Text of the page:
Arctic waters growing alarmingly acidic
In the past 200 years the average acidity of surface waters in the world’s oceans has risen by 30 percent. This is prime evidence of humans really changing the entire planet.
The seas of the world are becoming increasingly acidic and the Arctic is hardest hit.
Scientists think that by the year 2100 the Arctic Ocean will be twice as acidic as it is today.
The Arctic Monitoring and Assessment Programme (AMAP) engaged an international group of researchers to study the acidification of the Arctic.
Today, after three years of studies, the results have been presented at the AMAP International Conference on Arctic Ocean Acidification in Bergen. The main conclusions are:
- The oceans are becoming more acidic. Marine acidification is the result of the seas absorbing huge amounts of CO2 caused by human activities.
- In the past 200 years the average degree of acidity in ocean surface waters has increased 30 percent worldwide.
- The ocean in the Arctic region is especially vulnerable. CO2 is more readily absorbed in cold water and the increasing flow of fresh water reduces the ocean’s capabilities of neutralising acidification.
- In central areas of the ocean in the Arctic the acidification is more extensive, especially because surface water in these areas is so heavily affected.
- As the food chains in the Arctic are relatively short and simple, marine ecosystems are succeptible to changes when external factors impact key species.
“Something totally unique is happening. This is the first time we humans are actually changing the entire planet. We are acidifying the oceans. Our most optimistic prediction is that the seas will be twice as acidic within a few decades − by the end of this century,” says the marine and evolutionary biologist Sam Dupont of the University of Gothenburg in a press release.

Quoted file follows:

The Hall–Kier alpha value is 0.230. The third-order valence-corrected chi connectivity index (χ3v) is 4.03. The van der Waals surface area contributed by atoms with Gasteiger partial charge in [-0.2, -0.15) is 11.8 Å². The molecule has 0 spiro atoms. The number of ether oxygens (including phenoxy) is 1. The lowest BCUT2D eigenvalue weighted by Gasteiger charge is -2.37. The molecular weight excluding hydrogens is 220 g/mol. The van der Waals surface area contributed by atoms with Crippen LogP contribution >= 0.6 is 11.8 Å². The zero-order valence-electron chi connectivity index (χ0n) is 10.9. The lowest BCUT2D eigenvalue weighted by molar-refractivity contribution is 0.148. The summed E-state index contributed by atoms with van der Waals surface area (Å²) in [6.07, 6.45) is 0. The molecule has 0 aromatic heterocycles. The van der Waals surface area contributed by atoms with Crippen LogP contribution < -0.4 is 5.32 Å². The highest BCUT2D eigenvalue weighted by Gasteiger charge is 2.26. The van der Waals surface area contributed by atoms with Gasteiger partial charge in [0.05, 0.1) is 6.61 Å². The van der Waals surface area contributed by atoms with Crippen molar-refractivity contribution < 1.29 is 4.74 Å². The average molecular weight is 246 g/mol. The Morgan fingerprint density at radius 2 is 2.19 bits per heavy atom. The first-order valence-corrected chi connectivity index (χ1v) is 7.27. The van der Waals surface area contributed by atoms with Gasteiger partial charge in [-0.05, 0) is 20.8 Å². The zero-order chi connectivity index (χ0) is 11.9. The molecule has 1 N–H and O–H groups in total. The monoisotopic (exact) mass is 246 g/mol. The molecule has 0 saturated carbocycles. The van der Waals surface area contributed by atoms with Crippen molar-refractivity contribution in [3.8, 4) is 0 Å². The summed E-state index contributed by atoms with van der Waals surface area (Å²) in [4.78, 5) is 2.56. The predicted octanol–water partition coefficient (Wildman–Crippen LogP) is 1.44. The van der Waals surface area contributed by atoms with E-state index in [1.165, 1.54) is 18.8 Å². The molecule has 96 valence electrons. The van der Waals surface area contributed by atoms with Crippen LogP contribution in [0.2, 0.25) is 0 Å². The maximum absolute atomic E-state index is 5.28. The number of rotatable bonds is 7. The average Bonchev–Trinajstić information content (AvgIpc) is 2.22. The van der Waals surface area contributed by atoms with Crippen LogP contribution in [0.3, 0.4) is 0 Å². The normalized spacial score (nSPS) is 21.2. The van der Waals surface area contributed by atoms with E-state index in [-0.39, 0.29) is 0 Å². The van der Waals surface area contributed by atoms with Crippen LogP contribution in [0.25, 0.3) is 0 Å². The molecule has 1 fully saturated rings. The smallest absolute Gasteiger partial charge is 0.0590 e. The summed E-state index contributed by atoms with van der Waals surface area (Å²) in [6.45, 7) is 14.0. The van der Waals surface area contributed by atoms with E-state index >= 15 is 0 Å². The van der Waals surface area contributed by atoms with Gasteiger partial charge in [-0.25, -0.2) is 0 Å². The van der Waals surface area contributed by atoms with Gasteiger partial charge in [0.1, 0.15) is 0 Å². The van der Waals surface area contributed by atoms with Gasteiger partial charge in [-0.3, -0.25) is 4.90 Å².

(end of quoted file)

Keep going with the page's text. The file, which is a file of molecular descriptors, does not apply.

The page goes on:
Dupont points out that this problem is accelerating in the Arctic.
“So the big question is what consequences the ocean acidification will have on the arctic species, ecosystems and the functions they have.”
A global problem
The researcher group writes that the oceans’ ability to absorb the greenhouse gas carbon dioxide has strongly diminished. The CO2 currently in the atmosphere and that which will be discharged in coming decades will make ocean acidification a global problem.
“A lot of changes can occur in the Arctic marine ecosystems and in geochemical systems. Changes have traditionally been about warming, increases in fresh water and changes in the influx of nutrients. Now we have what we could call a ‘new kind on the block’ – ocean acidification,” says Senior Researcher Richard Bellerby at the Norwegian Institute for Water Research (NIVA) and the Bjerknes Centre in a press release.
He explains that the sea has done us all a great service in protecting the climate the last 200 years by acting as a carbon sink, absorbing huge amounts of CO2. The sea has absorbed about half the CO2 we have discharged since the industrial revolution and still takes about 25 percent.
Ocean acidification affects marine ecosystems and the relatively short food chains in the Arctic are especially vulnerable.
Only limited research has been conducted on the problem to date but the scientists behind the report say studies give grounds for concern about various organisms that can be affected by the ocean acidification – directly or indirectly.
“One example is the possible extinction of types of the starfish brittle stars. If you expose their eggs to the degrees of acidification we expect in a few decades they die within a few days,” says Dupont.
He points out that while we might not care about this species, other species that live on brittle stars will be impacted when they die out:
“Scientists think that similar effects will occur in the Arctic and that they can be even more severe in this region.”
Impacting life in the Arctic
Humans will also be the losers as marine ecosystems collapse. It will affect commercial fishing in the rich northern waters and undermine the way of life and food supplies for indigenous peoples in the Arctic.
“Changes in the sea will affect human life in the Arctic in many ways, primarily economically. When fish get scarcer, those whose lives are based on fishing will be impacted. The same goes for the fishing industry,” points out Professor Rashid Sumaila of the Fisheries Economics Research Unit of University of British Columbia.
“We will also notice an effect on tourism and outdoor life. People come from all over the world to experience animal life in the Arctic. This too will be affected by the changes. If there are no animals to see, nobody will come.”
Translated by: Glenn Ostling